The world of Robert Kirkman means big business these days, just look at AMC's hit The Walking Dead, still pulling in the viewers after six seasons, with seemingly no ending in sight. Kirkman has recently expanded his TV world with the release of Cinemax's Outcast. However, what about Kirkman's super-hero epic Invincible? In a world saturated by Arrow, Gotham and Powers, do we really need another super-show...in short, yes, and Invincible is that show!
The story follows Mark Grayson, a high-school boy whose father is Omni-Man, the world's greatest hero. Mark deals with your usual high-school drama of exams and girls, but eventually comes to terms with the fact that he too has powers - think of it as Spider-Man: Homecoming, with buckets of blood! Grayson leads a Teen Titans-esque team, ironically named the Teen Team - populated by characters called Robot, Dupli-Kate, Rex Splode, and Atom Eve. Sure the high-school setting is nothing new, and we even had Disney flop Sky High in 2005, but done right and you can have something that is more Buffy than Sweet Valley High
The only thing you can compare Invincible to is a modern Watchmen, packing as much violence into its pages as it does storytelling. The first volume sets itself up as your average superhero story, but after the second and third volumes, the horror really ramps up. Perhaps the most controversial theme comes during issue #110, when Mark is attacked by anti-hero Anissa. After a brief battle, she knocks him to the ground and proceeds to rape him with graphic detail. On a par with Robin's 'death' in "A Death in the Family", it is unnerving to see a young superhero subjected to such violence.
With a man like Kirkman behind the title, Invincible was never going to be a stroll in the park - Invincible isn't exactly as bad as The Crossed, but it isn't far off! If teen rape isn't your bag, then there is plenty of blood soaked pages in the comic too, and fights make The Punisher vs. Wolverine scenes seem tame. Pick up a copy and you should expect to see teeth and bones fly. Grayson again falls flat in the luck department, with one of the biggest battles seeing him actually go up against his own father. On the other side is Invincible's biggest foe, a bloodthirsty alien named Conquest, who is set on destroying the planet. Conquest quite literally punches a hole through Grayson's girlfriend, Atom Eve, whilst she burns his skin off. Eve serves as no Gwen Stacy and was brought back the next issue, but that isn't the point. However, even hole punching villains has nothing on Invincible #7, proving that Omni-Man serves as one of the series's most interesting characters. No. 7 is an early issue that throws one hell of a huge curveball at us. If properly played out on screen it would certainly deliver a 'Red Wedding', WTF moment. Invincible introduces us to the Guardians of the Globe - Kirkman's direct parody of the Justice League. There is Black Samson (Doc Samson), The Immortal (Superman), Darkwing (Batman), War Woman (Wonder Woman), Red Rush (Flash), Aquarus (Aquaman), Martian Man (Martian Manhunter), and The Green Ghost (Green Lantern)! Don't get too attached though, after just 18 pages Omni-Man enters their hideout and slaughters (almost) the entire team. An arching storyline means that Omni-Man is eventually outed by his son and flies away from Earth for some time. Imagine a season finale of Omni-Man and Mark's showdown, a few season's absence, and then the triumphant return of Omni-Man. Game of Thrones character returns would have nothing on that!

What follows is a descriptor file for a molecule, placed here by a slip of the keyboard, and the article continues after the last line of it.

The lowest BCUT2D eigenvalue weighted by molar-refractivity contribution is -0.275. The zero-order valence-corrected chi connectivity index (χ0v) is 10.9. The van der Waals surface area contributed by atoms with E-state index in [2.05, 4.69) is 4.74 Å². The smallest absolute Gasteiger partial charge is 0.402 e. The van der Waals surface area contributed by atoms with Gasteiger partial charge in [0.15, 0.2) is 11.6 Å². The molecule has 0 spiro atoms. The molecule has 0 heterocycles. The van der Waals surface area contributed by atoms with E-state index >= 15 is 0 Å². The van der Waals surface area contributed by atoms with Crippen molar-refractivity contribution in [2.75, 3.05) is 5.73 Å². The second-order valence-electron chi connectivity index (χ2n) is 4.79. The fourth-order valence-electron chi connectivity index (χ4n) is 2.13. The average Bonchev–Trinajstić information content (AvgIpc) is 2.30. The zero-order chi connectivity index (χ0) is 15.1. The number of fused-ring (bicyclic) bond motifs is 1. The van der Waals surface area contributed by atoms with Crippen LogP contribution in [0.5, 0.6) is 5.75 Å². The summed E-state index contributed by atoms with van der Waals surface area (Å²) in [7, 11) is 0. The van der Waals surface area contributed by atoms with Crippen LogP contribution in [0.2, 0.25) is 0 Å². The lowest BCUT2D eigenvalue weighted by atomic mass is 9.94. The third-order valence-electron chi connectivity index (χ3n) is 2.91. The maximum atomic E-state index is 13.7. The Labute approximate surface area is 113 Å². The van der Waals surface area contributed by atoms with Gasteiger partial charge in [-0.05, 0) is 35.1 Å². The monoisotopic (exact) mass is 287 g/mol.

The Neverending Story
Sounding good so far? How long could a show like this run for? Kirkman was recently a little peeved with Game of Thrones creator George R.R. Martin, mainly critical that the writer had revealed the planned ending of his books to showrunners Benioff and Weiss. Kirkman told Rolling Stone:
I would never do that. That's the one thing I'm disappointed in George R.R. Martin for doing. He should have just been like, Fuck you. You make it up now, I'll get to mine when I'm ready.
The tail end of last year saw the 'reboot' of Invincible, presumably to capitalize on the success of DC's "New 52" and the more recent "Rebirth" - with 128 issues (129 coming this month), Invincible shows no sign of slowing down any time soon. So, why TV and not film for Kirkman's super-saga. Well, quite simply put...content. Whilst the big-screen Watchmen was by no means perfect, it was a great cinematic adaptation of Alan Moore's material; where the film fell down was the amount of material they had to cut. Even films knocking around the three hour mark will struggle to cram in everyone's favourite moments. Give an ongoing comic series the scope of television and it can run and run.
I mean, just look at The Walking Dead, AMC's president of original programming, Joel Stillerman, told Vulture:
The answer to how long the show will go on in some way is directly correlated with the health of the storytelling in the comics. Those comics are firing on all cylinders. He still writes every line of dialogue in those books, and is as engaged as he was when I think he was sitting around in Kentucky writing the first issue. That is very much part of the DNA of the show. He sort of felt like, in real life, this goes on for a very long time. We’re along for that ride.
The concept and the material are certainly there for an Invincible series, as well as the chance for it to go on for plenty of seasons.
So, should Invincible grace our screens? There has technically already been an adaptation - MTV2 broadcast a motion comic, but clearly it didn't wet exec's appetites enough for a proper outing. Surely The Walking Dead and Outcast's models should strike hopes into our hearts. TWD currently stands at 155 issues, and Invincible isn't that far behind. Someone over at AMC should make their moves quick, this is one franchise you can't afford to pass up on.